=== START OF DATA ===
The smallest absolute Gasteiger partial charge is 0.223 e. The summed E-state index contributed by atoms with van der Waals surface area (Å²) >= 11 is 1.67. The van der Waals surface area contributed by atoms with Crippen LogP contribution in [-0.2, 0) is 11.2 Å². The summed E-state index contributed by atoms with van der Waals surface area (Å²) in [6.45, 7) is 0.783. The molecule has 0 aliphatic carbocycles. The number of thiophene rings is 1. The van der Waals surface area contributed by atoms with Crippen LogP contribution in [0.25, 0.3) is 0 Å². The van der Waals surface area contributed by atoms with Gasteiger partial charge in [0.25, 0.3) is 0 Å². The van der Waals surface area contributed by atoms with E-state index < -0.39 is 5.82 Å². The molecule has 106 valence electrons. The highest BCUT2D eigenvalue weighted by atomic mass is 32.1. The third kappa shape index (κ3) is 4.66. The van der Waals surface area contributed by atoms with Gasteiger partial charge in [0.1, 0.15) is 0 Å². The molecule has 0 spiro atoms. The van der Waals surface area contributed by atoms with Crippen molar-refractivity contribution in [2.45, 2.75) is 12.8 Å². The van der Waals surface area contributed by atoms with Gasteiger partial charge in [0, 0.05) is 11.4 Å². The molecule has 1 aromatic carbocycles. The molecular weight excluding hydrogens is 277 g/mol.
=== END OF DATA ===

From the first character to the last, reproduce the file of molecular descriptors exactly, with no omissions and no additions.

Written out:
The smallest absolute Gasteiger partial charge is 0.223 e. The summed E-state index contributed by atoms with van der Waals surface area (Å²) >= 11 is 1.67. The van der Waals surface area contributed by atoms with Crippen LogP contribution in [-0.2, 0) is 11.2 Å². The summed E-state index contributed by atoms with van der Waals surface area (Å²) in [6.45, 7) is 0.783. The molecule has 0 aliphatic carbocycles. The number of thiophene rings is 1. The van der Waals surface area contributed by atoms with Crippen LogP contribution in [0.25, 0.3) is 0 Å². The van der Waals surface area contributed by atoms with Gasteiger partial charge in [0.25, 0.3) is 0 Å². The van der Waals surface area contributed by atoms with E-state index < -0.39 is 5.82 Å². The molecule has 106 valence electrons. The highest BCUT2D eigenvalue weighted by atomic mass is 32.1. The third kappa shape index (κ3) is 4.66. The van der Waals surface area contributed by atoms with Gasteiger partial charge in [0.1, 0.15) is 0 Å². The molecule has 0 spiro atoms. The van der Waals surface area contributed by atoms with Crippen molar-refractivity contribution in [2.45, 2.75) is 12.8 Å². The van der Waals surface area contributed by atoms with Gasteiger partial charge in [0, 0.05) is 11.4 Å². The molecule has 1 aromatic carbocycles. The molecular weight excluding hydrogens is 277 g/mol.